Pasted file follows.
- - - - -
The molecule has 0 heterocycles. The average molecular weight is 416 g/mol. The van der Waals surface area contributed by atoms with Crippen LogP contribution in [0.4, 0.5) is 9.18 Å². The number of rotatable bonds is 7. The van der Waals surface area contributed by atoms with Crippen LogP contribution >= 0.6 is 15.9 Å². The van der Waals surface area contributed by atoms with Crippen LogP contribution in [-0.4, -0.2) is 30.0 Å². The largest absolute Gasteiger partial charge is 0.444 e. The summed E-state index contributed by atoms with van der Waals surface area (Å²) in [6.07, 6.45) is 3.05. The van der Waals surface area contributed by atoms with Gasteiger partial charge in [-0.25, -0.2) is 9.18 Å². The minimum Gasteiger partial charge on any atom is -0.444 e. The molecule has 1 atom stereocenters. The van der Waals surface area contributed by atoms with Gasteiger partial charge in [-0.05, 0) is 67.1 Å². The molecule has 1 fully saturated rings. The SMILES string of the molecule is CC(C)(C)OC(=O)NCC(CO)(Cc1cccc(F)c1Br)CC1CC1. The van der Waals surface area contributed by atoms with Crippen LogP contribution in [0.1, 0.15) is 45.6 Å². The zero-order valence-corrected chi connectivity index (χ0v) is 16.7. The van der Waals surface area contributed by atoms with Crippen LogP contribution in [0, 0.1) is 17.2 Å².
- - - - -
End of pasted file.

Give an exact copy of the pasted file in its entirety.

The molecule has 0 heterocycles. The average molecular weight is 416 g/mol. The van der Waals surface area contributed by atoms with Crippen LogP contribution in [0.4, 0.5) is 9.18 Å². The number of rotatable bonds is 7. The van der Waals surface area contributed by atoms with Crippen LogP contribution >= 0.6 is 15.9 Å². The van der Waals surface area contributed by atoms with Crippen LogP contribution in [-0.4, -0.2) is 30.0 Å². The largest absolute Gasteiger partial charge is 0.444 e. The summed E-state index contributed by atoms with van der Waals surface area (Å²) in [6.07, 6.45) is 3.05. The van der Waals surface area contributed by atoms with Gasteiger partial charge in [-0.25, -0.2) is 9.18 Å². The minimum Gasteiger partial charge on any atom is -0.444 e. The molecule has 1 atom stereocenters. The van der Waals surface area contributed by atoms with Gasteiger partial charge in [-0.05, 0) is 67.1 Å². The molecule has 1 fully saturated rings. The SMILES string of the molecule is CC(C)(C)OC(=O)NCC(CO)(Cc1cccc(F)c1Br)CC1CC1. The van der Waals surface area contributed by atoms with Crippen LogP contribution in [0.1, 0.15) is 45.6 Å². The zero-order valence-corrected chi connectivity index (χ0v) is 16.7. The van der Waals surface area contributed by atoms with Crippen LogP contribution in [0, 0.1) is 17.2 Å².